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The Saxony-Anhalt Museum Association

Museums Saxony-Anhalt

Luther Memorials Foundation in Saxony-Anhalt
Luther's Place of Death

Lutherstadt Eisleben

Außenansicht von Luthers Sterbehaus; Foto: von M GmbH Schlafzimmer in Luthers Sterbehaus mit historischer Ausstattung; Foto: Kunstmann

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Martin Luther's life came to full circle when he died in Eisleben, the city where he also was born, on 18th February 1546. Martin Luther was called to his Counts of Mansfeld to settle disputes. He obeyed the voice of his heart to reconcile his "kind sovereigns" before he was put into the coffin. After arduous negotiations the treaties were signed on 16th and 17th February 1546.
The body of the Reformer was laid out in the Andrew Church, which was built in late Gothic style. Martin Luther gave his last sermons in the Andrew Church, which is the market church of Eisleben. After the mourning service Martin Luther was taken out of town accompanied by persons of high rank and by the crowds.
The Elector Prince Johann Friedrich of Saxony didn't comply with the request of the Counts of Mansfeld to bury Martin Luther in Eisleben. The body was taken to Wittenberg instead. It is supposed nowadays that Martin Luther died in the house of the count’s Chancellor Dr. Philipp Drachstedt.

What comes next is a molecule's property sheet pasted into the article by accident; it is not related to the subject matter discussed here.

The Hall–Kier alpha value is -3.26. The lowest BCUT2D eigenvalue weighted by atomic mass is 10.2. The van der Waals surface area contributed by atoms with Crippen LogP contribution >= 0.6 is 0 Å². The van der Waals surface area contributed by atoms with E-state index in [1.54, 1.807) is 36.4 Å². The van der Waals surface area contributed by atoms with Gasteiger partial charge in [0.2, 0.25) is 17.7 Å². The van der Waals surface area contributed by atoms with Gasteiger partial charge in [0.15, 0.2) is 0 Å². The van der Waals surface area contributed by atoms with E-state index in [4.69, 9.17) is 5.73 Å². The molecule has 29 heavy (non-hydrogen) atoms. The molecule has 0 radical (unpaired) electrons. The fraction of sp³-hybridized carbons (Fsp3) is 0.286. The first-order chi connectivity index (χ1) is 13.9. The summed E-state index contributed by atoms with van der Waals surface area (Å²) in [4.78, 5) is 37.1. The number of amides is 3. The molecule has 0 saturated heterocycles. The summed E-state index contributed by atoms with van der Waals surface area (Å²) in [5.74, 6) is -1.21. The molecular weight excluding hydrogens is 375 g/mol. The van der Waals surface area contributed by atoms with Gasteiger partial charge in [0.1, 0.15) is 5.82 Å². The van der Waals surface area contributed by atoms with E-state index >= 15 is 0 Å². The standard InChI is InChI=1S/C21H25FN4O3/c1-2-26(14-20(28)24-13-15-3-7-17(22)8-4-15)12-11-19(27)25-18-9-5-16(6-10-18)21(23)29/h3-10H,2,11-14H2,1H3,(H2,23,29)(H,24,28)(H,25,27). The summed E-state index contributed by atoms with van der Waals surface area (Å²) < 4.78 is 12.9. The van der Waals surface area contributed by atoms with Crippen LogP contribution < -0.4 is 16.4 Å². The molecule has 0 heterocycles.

Only in the 19th century people became aware of this house. In 1862 this house, which was private property, was bought by the Prussian exchequer, and was restored in its late Gothic style. A worthy equipment of the house was strived for on private initiative and in 1894 a memorial with furniture of the German Renaissance could be opened. Its main attractive is Luther's original pall which was purchased by his descendants.
Today's exhibition informs about Martin Luther's last journey, his relationship to the Counts of Mansfeld, especially about his attempt at mediation and as well the reports about Luther's death and funeral.
Besides the pall there are shown replicas of the death mask and death hands. The originals were taken in Luther's house, where he died, and came into the possession of Justus Jonas. A painter in Eisleben who was a temporary employee at the Cranach workshop portrayed Luther on his death-bed, which is the most common portrayal of the dead Reformer in his shroud, his head resting on a pillow. A second portrait was handed over by the Hallensian painter Lucas Furtenagel. It's a coloured brush work painting that only shows the head of the Reformer. Two replicas of those paintings are exhibited.